The Temperament of the Donat Clavichord
I was asked by John Raymond to consider what might have been the original temperament of the Donat clavichord, no. 12 in the Leipzig University Museum of Musical Instruments. The clavichord is dated c. 1700 and is described in Hubert Henkel’s 1981 catalogue of the collection, Clavichorde (Verlag Das Musikinstrument, Frankfurt/Main). However, the string-lengths given there were found, in a subsequent restoration, to be slightly incorrect. The measurements in the table below were given in a letter dated 29 March 1987 from Henkel to the late John Barnes. As I understand the letter, measurements of the sounding length of each note were taken from the tangent top to the bridge (the tangents being as far as practicable vertical); these were supplemented for each pair of fretted notes by measurements of the fretting distance, taken from the foot of the tangents. As is only to be expected, some discrepancies result. I have followed John Barnes in taking the length of the longer string of the upper note of each pair, and then adding the fretting distance to find the sounding length of the lower note. These measurements are then used as the basis of the analysis of the temperament.
The fretting of the instrument is basically diatonic, but it is not the same in each octave. As far as I can tell, this is original.
Course Notes Lengths Ratio Cents 1-12 C-B (unfretted) 13 c/c# 724/701 1.0328 56 14 d (unfretted) 15 eb/e 650/630 1.0317 54 16 f/f# 597/572 1.0437 74 17 g/g# 553/530 1.0434 73 18 a (unfretted) 19 bb/b 503/483 1.0414 70 20 c1/c#1 443/428 1.0350 60 21 d1/eb1 411/392 1.0485 82 22 e1 (unfretted) 23 f1/f#1 357/342 1.0439 74 24 g1/g#1 326/312 1.0449 76 25 a1/bb1 296/281 1.0534 90 26 b1 (unfretted) 27 c2/c#2 253/241 1.0498 84 28 d2/eb2 226/213 1.0610 103 29 e2 (unfretted) 30 f2/f#2 189/178 1.0618 104 31 g2/g#2 167/156 1.0705 118 32 a2/bb2 144/135 1.0667 112 33 b2/c3 124/115 1.0783 130
I think it is best, in this kind of analysis, to disregard notes above c2: in the high treble, practical considerations tend to prevent the tangents being put in the theoretically correct positions (because this would require very, very thin keylevers); also very small errors of workmanship or of the measurer produce large movements in pitch which can be misleading. My hunch is that these high notes were always adjusted by bending the tangents after the instrument was made. The temperament was set, as it were, in the middle octaves.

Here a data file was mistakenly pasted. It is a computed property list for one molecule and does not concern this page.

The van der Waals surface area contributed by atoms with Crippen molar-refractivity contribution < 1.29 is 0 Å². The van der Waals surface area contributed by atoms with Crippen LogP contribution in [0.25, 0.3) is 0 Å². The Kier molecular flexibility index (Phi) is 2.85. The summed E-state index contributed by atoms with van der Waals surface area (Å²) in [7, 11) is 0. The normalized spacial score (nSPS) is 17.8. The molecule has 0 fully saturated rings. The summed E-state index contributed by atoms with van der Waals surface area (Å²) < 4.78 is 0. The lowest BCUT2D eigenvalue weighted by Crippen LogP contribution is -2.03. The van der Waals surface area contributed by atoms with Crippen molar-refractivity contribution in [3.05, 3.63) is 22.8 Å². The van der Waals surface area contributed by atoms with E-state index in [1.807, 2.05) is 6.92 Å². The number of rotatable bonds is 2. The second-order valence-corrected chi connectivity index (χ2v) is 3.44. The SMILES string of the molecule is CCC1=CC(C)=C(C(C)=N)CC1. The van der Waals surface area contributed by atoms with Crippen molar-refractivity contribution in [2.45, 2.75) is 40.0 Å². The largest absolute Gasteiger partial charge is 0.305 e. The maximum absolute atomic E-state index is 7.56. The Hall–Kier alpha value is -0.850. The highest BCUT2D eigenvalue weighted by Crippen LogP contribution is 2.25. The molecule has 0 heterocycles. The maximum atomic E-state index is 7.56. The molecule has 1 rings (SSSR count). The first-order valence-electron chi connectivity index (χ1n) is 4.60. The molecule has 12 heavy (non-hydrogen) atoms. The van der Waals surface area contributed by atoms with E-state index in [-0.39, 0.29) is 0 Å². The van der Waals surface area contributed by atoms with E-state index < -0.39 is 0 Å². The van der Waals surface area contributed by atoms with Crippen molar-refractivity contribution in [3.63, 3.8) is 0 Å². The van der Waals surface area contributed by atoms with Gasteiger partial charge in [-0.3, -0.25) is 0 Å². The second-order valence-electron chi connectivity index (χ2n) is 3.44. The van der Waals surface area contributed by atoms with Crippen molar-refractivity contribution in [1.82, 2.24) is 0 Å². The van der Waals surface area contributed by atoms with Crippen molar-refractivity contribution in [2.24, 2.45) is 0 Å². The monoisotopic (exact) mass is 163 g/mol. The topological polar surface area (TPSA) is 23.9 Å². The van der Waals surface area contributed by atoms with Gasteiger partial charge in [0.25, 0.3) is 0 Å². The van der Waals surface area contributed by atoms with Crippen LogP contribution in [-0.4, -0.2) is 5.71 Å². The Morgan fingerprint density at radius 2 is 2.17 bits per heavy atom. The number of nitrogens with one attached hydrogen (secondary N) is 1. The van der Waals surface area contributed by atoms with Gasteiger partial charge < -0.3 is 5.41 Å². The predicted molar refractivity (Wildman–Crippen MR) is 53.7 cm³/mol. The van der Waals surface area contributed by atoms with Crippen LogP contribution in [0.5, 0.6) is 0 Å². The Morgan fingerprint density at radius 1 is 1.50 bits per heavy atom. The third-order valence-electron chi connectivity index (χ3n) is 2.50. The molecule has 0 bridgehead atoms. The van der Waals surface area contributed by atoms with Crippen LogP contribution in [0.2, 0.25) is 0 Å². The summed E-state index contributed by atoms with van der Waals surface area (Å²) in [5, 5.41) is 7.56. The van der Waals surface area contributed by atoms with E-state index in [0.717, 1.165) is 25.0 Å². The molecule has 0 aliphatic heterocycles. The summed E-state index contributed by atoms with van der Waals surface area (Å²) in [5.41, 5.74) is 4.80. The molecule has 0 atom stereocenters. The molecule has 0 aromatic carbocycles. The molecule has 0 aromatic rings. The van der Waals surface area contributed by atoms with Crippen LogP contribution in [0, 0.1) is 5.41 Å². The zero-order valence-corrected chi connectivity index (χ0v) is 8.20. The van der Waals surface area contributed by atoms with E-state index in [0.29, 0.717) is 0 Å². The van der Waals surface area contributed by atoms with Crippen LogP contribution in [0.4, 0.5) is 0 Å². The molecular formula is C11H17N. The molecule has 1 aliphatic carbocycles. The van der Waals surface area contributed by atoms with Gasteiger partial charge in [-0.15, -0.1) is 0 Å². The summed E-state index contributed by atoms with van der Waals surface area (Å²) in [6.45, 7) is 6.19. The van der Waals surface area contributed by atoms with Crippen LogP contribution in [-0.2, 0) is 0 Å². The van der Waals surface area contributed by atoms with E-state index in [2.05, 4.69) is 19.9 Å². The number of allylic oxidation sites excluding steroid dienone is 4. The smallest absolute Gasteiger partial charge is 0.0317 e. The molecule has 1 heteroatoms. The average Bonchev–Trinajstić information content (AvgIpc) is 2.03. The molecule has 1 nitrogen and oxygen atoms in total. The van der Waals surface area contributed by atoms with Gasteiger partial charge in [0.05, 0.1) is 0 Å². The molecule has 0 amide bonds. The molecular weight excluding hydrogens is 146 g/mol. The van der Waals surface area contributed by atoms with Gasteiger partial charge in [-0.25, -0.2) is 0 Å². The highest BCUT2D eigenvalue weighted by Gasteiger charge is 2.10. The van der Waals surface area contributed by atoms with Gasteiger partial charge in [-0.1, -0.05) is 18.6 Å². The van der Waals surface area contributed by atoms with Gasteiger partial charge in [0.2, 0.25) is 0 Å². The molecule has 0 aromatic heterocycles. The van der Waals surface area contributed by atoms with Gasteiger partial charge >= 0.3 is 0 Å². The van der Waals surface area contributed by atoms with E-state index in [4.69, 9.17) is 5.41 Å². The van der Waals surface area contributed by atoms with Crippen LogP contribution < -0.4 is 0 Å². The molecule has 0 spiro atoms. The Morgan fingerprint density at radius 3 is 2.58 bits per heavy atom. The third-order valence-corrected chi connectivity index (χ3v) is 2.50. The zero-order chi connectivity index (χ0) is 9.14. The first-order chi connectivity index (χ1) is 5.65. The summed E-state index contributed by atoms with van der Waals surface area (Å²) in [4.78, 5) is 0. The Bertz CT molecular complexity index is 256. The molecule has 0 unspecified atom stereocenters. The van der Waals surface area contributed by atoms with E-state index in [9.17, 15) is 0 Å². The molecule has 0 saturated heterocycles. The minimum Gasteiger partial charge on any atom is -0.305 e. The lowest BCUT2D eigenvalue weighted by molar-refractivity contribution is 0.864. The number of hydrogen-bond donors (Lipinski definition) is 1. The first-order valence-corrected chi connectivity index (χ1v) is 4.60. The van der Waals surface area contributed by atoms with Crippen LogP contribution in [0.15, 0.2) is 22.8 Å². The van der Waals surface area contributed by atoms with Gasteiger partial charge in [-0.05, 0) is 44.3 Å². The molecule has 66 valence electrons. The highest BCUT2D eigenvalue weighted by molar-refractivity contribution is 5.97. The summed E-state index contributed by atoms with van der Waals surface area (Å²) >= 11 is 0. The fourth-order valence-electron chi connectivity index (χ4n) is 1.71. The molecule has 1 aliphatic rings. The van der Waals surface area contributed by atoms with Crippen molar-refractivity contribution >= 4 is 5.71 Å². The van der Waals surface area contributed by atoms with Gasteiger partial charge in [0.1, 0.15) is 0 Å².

That leaves the notes below c2. I notice that four of the semitones (f-f#, g-g#, f1-f#1 and g1-g#1) are close to 74¢ in size. Now 74¢ is the interval produced when you follow Claas Douwes instructions in Grondig Ondersoeck van de Toonen der Musijk, first published in 1690 (thus quite close in date to the Donat) and reprinted several times (there is a facsimile published 1970, but see also the article by John Barnes in De Clavicordio I, p. 75)
For the chromatic semitones, Douwes prescribes string-lengths in the ratio 24:23. This seems a practical, easy, rule-of-thumb method for a craftsman to use, and I suspect it was a widely known rule ‘in the trade’ at the time. It produces a semitone very close to the chromatic semitone of quarter-comma mean-tone (which is actually 76¢). I think it is likely that Donat used the 24:23 rule to set out his rack-ruler for these semitones and also for bb-b which is quite close. The semitone eb-e however is far too narrow to have been set out in this way, and is in fact too small for any known temperament. I am curious about it since in the other octaves Eb is linked to D. Could the eb lever be a replacement?
Another anomaly is a1-bb1, whereas in the lower octave bb is fretted to b and a stands alone. Donat does not seem to be able to make up his mind whether he is using a D/A, E/A or E/B system of fretting. (Incidentally, I notice that in the catalogue bb1 is indeed linked to b1.) Anyway, this semitone (90¢) and d1-eb1 (82¢) are obviously meant to be larger than the other semitones, but neither of them is large enough to be a true quarter-comma diatonic semitone (117¢). Perhaps they are compromises, intended to enable eb1 to serve, at a pinch, also as d#1 and bb1 as a#1. That just leaves the two semitones c-c# and c1-c#1 which are very markedly small, apparently deliberately so. They are close to the very narrow chromatic semitones you get in one-third-comma mean-tone (produced by string-length ratio 28:27 approximately) but it is hard to see why.
Conclusions: very tentative ones. Either:
1. The original temperament was a kind of modified quarter-comma meantone, with a very low C# (for reasons unknown) and with Eb and perhaps Bb given a kind of compromise tuning enabling them to serve for D# and A# (ridiculous on a harpsichord because they would be out of tune in both positions, but perhaps feasible on a clavichord because the out-of-tune concords, when they occur, can be improved slightly by adjusting the pressure on the keys). The circle-of-fifths diagram below gives some idea of the kind of temperament I mean.
C -1/4 -1/4 F G +5/12 -1/4 Bb D +5/12 -1/4 Eb A +5/12 -1/4 G# E 0 -1/4 C# B -1/2 -1/4 F#
(The approximate amount of narrowing or widening of each fifth is shown as a fraction of a comma; '0' indicates an approximately pure fifth.)
2. It was meant to be quarter-comma mean-tone all along, and the anomalies in the placing of the tangents were adjusted by bending them. One consideration makes this slightly more plausible: the gaps between the keylevers of the lowest two or three fretted semitones may have been made narrower than they should theoretically be to avoid weakening the levers by excessive cranking.
Please send any comments to me at firstname.lastname@example.org
Peter Bavington, 20 July 2002